From the significance of Google DeepMind’s AlphaGo wins to recent advances in “expert-level artificial intelligence” in playing an imperfect/ asymmetric information game like poker, toys and games have played and continue to play a critical role in advancing machine intelligence.
One of the pioneers in this area among others is the Alberta Innovates Centre for Machine Learning — now the Alberta Machine Intelligence Institute (amii) — which in 2007 solved the long-standing challenge of checkers, and in 2015 produced the first AI agent capable of playing “an essentially perfect game” of heads-up limit hold’em poker. But what does that mean for the evolution of such technology out of play and into production? Out of universities and into industry? (Especially when many such university programs and talent are being hollowed out by companies and they’re reliant on intellectual property or provincial support, as is the case of this University of Alberta based institute). And how can CEOs and others embrace learning about this tech somewhere in between?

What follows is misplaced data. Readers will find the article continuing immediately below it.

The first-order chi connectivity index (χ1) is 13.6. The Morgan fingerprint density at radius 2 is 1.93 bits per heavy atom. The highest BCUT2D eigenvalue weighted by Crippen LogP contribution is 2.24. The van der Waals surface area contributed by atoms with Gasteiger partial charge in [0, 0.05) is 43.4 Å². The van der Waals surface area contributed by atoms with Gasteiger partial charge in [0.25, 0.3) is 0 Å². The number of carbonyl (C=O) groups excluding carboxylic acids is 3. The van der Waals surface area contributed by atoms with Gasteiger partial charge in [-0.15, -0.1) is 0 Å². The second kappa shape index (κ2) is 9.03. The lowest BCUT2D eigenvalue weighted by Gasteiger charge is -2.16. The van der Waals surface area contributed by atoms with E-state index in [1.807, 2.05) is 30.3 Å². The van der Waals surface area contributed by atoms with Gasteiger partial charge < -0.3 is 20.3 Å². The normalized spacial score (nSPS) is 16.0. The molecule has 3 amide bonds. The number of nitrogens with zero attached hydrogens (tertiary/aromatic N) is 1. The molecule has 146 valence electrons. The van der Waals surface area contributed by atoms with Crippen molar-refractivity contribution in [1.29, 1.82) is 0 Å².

So… what will it take to make AI “real”? What about genetic algorithms, treating computers like people, and other near- and far-future possibilities? This episode featuring the executive director of Amii, Cameron Schuler, and a16z deal, research, and investing team operating head Frank Chen covers all this and more. The conversation was recorded recently as part of our inaugural a16z Summit event.
image: Nyks / Wikimedia Commons
The a16z Podcast discusses the most important ideas within technology with the people building it. Each episode aims to put listeners ahead of the curve, covering topics like AI, energy, genomics, space, and more.